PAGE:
London: The 2,000-year-old smart city
Posted on September 1, 2020 by Alistair Hardaker
London is the largest city in western Europe and the world’s leading financial centre.
Founded by the Romans in 47AD, its infrastructure combines thousand–year–old buildings with modern structures housing cutting-edge technology companies.
The canvas of listed buildings and tight streets is undoubtedly a difficult one upon which to outline smart city initiatives such as autonomous vehicles and fibre connectivity.
“How do we make a city that was built over the last 2,000 years a smarter city?” asks Theo Blackwell MBE, London’s first Chief Digital Officer, before the launch of London Tech Week today.
Appointed in 2017 to lead on London-wide digital transformation, data and smart city initiatives at City Hall, Blackwell joined from GovTech accelerator Public and helped regenerate King’s Cross as a long-standing Camden councillor with responsibility for technology.
Mayor of London Sadiq Khan, whom Blackwell describes as “’pro-technology and pro-innovation”, launched Smarter London Together in 2018, a roadmap to improving collaboration between the tech sector and the capital’s 33 boroughs, 40+ NHS Trusts and major universities, in order to feed advancements back into the public sector.
“This ‘fix the plumbing’ work we’ve been doing will help make London a more responsive place and a better place to do business,” he tells BusinessCloud. “We want to improve the citizen experience by embedding innovation where most people get their services: local government.
“Our city [of nine million people] is scheduled by the middle of the century to grow by additional two million – eight boroughs’ worth. What could apply to one borough could also apply to six, eight or 14 others.
“That kind of linkage between all of them wasn’t really happening before.”
He says smart cities are often driven by an “overly solutionist” approach which involves “getting a big platform and feeding loads of data into it, and then doing something with it”.
Instead, Blackwell is taking on the best traditions of design and experience with data to do something which is more purpose–led.
The likes of the Oyster card, which he credits with the wider adoption of contactless tech, has built confidence in TfL as an innovator. The transport body has since provided Wi–Fi across the capital’s tube network, anonymising the resultant data to support analysis of underground passenger flows and enabling the pricing of advertising to raise revenue for the Tube system.
“It allowed us to price advertising on our estate in order to generate that extra investment,” he says.
London’s ‘copper legacy’ of wires, as Blackwell puts it, will also need to be completely replaced by fibre in preparation for the 5G revolution, and to speed up internet connections across the city. The Tube network is the perfect place to begin this update: Blackwell says 600 public buildings will be connected up to this fibre ‘spine’, also lowering the cost for private investment in outer London.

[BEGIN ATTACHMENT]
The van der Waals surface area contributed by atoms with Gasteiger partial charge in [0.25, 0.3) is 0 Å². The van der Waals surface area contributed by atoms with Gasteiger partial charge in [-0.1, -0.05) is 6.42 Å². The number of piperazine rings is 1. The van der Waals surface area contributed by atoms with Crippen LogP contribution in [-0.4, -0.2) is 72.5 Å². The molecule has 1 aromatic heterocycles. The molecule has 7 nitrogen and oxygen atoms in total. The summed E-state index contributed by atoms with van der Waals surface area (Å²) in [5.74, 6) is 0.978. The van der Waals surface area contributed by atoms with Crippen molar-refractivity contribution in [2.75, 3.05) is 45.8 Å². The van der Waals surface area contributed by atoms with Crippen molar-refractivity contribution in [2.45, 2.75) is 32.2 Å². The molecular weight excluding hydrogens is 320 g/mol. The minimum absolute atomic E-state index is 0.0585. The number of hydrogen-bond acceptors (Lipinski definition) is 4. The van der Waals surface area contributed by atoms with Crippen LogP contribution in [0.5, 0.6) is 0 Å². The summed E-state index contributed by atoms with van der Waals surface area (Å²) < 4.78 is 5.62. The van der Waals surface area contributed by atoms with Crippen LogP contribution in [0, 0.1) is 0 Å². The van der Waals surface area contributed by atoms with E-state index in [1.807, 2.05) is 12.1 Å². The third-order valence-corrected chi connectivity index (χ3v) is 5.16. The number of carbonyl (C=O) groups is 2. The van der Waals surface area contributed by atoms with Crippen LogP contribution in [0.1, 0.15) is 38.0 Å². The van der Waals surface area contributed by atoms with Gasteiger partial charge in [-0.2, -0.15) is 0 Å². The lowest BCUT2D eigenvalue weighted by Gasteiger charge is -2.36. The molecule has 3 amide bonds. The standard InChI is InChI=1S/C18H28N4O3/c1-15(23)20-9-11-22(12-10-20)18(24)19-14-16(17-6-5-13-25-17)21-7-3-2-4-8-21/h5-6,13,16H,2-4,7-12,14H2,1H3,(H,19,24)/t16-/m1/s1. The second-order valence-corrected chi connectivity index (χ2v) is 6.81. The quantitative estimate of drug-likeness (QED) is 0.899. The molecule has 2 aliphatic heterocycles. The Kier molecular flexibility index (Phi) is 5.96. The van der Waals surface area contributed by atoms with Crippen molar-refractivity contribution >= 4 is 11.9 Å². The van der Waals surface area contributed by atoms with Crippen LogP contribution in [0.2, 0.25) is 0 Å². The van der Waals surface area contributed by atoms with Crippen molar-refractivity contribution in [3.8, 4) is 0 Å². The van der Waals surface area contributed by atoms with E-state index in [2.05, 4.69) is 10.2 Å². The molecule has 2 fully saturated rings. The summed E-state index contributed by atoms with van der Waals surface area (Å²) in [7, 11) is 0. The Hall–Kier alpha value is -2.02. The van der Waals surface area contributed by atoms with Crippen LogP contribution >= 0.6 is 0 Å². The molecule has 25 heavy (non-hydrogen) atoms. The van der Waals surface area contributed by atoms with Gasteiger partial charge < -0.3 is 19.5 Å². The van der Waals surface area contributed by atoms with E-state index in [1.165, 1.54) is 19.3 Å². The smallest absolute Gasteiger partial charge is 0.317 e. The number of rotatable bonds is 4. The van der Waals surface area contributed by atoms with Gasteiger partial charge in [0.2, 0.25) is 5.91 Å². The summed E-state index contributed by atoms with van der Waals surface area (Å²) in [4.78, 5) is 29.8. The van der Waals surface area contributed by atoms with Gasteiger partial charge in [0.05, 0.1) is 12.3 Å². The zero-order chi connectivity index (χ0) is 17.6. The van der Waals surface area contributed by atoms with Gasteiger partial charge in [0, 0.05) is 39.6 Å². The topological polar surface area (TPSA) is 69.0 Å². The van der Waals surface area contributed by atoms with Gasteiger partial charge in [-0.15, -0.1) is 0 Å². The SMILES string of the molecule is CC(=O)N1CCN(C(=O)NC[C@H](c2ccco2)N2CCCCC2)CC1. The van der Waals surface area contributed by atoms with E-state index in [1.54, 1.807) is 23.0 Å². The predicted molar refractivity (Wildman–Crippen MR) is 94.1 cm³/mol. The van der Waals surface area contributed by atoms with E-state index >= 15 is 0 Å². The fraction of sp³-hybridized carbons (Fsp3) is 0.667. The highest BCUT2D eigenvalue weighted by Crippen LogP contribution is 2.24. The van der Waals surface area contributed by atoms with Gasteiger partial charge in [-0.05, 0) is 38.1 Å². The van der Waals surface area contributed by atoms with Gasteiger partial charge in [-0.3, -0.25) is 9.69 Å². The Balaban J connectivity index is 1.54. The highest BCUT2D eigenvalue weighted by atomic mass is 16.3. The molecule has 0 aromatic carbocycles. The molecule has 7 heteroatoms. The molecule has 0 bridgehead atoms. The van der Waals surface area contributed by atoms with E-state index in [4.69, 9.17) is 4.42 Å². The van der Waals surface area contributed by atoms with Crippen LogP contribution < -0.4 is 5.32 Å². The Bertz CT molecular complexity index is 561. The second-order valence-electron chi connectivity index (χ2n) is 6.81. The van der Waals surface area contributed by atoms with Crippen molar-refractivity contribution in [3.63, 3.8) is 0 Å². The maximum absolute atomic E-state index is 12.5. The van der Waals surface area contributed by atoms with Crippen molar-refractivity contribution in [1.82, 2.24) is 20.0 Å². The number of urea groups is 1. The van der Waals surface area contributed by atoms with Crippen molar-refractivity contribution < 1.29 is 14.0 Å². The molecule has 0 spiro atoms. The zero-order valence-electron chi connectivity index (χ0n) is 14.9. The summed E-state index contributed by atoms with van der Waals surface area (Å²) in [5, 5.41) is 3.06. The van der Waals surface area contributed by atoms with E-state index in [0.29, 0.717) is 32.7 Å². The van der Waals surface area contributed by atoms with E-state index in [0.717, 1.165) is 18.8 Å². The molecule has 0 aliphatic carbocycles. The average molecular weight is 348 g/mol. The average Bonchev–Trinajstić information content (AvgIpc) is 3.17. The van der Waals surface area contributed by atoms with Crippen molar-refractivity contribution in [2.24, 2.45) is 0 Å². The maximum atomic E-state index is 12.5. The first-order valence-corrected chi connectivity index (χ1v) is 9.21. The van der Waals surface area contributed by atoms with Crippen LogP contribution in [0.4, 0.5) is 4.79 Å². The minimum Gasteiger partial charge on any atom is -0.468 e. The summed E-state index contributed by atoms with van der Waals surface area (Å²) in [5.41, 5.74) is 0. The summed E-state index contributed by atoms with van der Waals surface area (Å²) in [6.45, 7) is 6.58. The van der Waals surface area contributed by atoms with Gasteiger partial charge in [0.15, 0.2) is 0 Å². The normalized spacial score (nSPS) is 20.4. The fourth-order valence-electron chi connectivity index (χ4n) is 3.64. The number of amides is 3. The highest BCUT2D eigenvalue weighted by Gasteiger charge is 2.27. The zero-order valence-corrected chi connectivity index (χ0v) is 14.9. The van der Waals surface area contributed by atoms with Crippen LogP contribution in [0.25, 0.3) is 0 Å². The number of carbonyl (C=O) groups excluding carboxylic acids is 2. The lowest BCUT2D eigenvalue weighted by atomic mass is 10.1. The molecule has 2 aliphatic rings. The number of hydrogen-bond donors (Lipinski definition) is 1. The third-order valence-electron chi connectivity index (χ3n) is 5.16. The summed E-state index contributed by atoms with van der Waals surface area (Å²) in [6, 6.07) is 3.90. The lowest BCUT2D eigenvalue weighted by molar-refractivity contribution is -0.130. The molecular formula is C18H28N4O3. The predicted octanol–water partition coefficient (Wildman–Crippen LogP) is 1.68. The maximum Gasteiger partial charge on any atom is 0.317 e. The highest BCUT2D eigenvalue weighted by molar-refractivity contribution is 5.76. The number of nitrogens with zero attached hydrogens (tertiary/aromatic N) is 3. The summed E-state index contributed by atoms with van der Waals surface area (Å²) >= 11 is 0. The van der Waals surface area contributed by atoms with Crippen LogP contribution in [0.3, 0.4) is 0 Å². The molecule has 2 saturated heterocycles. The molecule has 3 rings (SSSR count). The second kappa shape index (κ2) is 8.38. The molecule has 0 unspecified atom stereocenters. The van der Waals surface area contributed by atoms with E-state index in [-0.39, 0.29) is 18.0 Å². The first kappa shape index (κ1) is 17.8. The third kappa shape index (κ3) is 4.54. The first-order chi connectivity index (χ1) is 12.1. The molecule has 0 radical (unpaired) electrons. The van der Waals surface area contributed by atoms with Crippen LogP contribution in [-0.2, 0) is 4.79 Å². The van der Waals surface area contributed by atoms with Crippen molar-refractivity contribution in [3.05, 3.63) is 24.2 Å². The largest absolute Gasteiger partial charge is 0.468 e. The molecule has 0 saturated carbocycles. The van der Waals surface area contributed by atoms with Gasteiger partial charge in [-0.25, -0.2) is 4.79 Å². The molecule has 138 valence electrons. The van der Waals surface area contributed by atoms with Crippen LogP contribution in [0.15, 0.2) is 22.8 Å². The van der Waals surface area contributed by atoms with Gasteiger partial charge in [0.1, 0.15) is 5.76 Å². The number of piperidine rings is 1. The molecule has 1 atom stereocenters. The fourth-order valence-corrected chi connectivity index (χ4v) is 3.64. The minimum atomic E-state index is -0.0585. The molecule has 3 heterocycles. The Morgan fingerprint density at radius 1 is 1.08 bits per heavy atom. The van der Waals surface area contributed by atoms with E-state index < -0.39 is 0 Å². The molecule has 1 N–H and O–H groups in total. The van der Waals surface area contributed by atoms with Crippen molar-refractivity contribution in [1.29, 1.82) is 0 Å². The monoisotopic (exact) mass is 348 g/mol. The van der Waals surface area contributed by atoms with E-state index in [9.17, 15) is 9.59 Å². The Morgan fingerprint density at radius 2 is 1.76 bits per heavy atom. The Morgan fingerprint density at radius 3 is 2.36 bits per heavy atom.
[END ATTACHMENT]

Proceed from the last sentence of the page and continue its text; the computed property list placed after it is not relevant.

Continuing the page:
“Our pivot has been towards a digital transformation approach to smart cities, rather than how some people see it: drones and connected autonomous vehicles. Although we do have those too.”
The CDO keeps in close contact with leading US cities such as New York, San Francisco, Chicago and Los Angeles, regularly exchanging information around mobility, for example; however he looks closer to home for real smart city inspiration.
“I draw a lot of really good knowledge from European cities,” he says. “It’s not just about the amount of technology firms that you have: it’s about the kind of posture of the city and the quality of that relationship.
“Helsinki have a similar progressive direction to us, as does Amsterdam, Manchester, Leeds, Glasgow and Belfast. They really stand out.”
While London is considered the FinTech capital of the world, it is the city’s success with data which has allowed it to claim that title, says Blackwell. Data will also create the best outcomes for London’s inhabitants, rather than shiny new toys: “It’s not about the piece of kit, it’s about how you do things.”
Evidence of the change that big, open data can quietly make to the city is found in TfL’s network of 700 cameras. These collect data which is sent to the Turing Institute, the national institute for data science and artificial intelligence.
Via machine learning, the feeds from these cameras can be interpreted into measures of air-quality, and reports of how busy streets and pavements are. This data is then added to an open API which anyone can use to create apps and insight.
Blackwell says this particular project is on the cusp of 48-hour reporting, bringing faster insights about the city as a whole. “Someone can create an app saying ‘this is the healthiest route to take your child to school’; and it might change day by day, depending on the weather and traffic patterns,” he explains.
Blackwell says the technology could be used for resilience purposes during lockdown, measuring the economic activity of high streets as compared to a more normal year, and adherence to social distancing.
This type of data can give policy makers more ‘levers’ to decide where the likes of economic support would be best–placed.
“Moving away from traditional ways of doing things and using data can only come from good dialogue – and creating a sense of the ‘art of the possible’ when it comes to using the technology.”